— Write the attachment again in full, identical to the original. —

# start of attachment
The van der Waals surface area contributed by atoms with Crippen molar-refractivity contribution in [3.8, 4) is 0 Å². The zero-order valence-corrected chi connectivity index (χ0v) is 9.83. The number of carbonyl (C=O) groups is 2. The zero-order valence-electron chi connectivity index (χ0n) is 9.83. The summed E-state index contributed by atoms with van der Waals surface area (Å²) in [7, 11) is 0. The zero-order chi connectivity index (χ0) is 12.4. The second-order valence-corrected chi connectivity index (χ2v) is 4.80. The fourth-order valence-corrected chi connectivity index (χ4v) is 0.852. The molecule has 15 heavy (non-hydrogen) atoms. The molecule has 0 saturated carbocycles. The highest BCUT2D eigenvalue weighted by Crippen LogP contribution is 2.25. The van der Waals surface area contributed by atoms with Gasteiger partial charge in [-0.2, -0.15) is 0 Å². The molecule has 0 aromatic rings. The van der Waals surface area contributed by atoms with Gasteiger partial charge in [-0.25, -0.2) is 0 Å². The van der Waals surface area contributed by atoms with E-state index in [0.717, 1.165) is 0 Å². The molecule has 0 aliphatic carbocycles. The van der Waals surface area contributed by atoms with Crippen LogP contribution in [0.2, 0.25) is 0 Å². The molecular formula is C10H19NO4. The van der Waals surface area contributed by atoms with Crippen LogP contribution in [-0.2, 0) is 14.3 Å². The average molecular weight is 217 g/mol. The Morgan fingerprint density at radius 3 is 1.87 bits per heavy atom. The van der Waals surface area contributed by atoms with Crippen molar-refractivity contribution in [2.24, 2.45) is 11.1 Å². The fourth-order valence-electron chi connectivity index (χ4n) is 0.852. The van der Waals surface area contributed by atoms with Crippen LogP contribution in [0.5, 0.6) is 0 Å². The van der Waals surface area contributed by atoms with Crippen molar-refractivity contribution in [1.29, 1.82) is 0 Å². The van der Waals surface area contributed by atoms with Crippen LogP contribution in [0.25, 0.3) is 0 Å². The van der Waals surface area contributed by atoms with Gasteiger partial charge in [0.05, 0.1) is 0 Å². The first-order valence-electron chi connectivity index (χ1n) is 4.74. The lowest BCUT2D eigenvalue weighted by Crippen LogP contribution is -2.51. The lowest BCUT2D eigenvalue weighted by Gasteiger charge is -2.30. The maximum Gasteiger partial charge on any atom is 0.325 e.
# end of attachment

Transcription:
The van der Waals surface area contributed by atoms with Crippen molar-refractivity contribution in [3.8, 4) is 0 Å². The zero-order valence-corrected chi connectivity index (χ0v) is 9.83. The number of carbonyl (C=O) groups is 2. The zero-order valence-electron chi connectivity index (χ0n) is 9.83. The summed E-state index contributed by atoms with van der Waals surface area (Å²) in [7, 11) is 0. The zero-order chi connectivity index (χ0) is 12.4. The second-order valence-corrected chi connectivity index (χ2v) is 4.80. The fourth-order valence-corrected chi connectivity index (χ4v) is 0.852. The molecule has 15 heavy (non-hydrogen) atoms. The molecule has 0 saturated carbocycles. The highest BCUT2D eigenvalue weighted by Crippen LogP contribution is 2.25. The van der Waals surface area contributed by atoms with Gasteiger partial charge in [-0.2, -0.15) is 0 Å². The molecule has 0 aromatic rings. The van der Waals surface area contributed by atoms with Gasteiger partial charge in [-0.25, -0.2) is 0 Å². The van der Waals surface area contributed by atoms with E-state index in [0.717, 1.165) is 0 Å². The molecule has 0 aliphatic carbocycles. The van der Waals surface area contributed by atoms with Crippen LogP contribution in [0.2, 0.25) is 0 Å². The molecular formula is C10H19NO4. The van der Waals surface area contributed by atoms with Crippen LogP contribution in [-0.2, 0) is 14.3 Å². The average molecular weight is 217 g/mol. The Morgan fingerprint density at radius 3 is 1.87 bits per heavy atom. The van der Waals surface area contributed by atoms with Crippen molar-refractivity contribution in [2.24, 2.45) is 11.1 Å². The fourth-order valence-electron chi connectivity index (χ4n) is 0.852. The van der Waals surface area contributed by atoms with Crippen LogP contribution in [0.5, 0.6) is 0 Å². The van der Waals surface area contributed by atoms with Crippen molar-refractivity contribution in [1.29, 1.82) is 0 Å². The van der Waals surface area contributed by atoms with Crippen LogP contribution in [0.25, 0.3) is 0 Å². The van der Waals surface area contributed by atoms with Gasteiger partial charge in [0.05, 0.1) is 0 Å². The first-order valence-electron chi connectivity index (χ1n) is 4.74. The lowest BCUT2D eigenvalue weighted by Crippen LogP contribution is -2.51. The lowest BCUT2D eigenvalue weighted by Gasteiger charge is -2.30. The maximum Gasteiger partial charge on any atom is 0.325 e.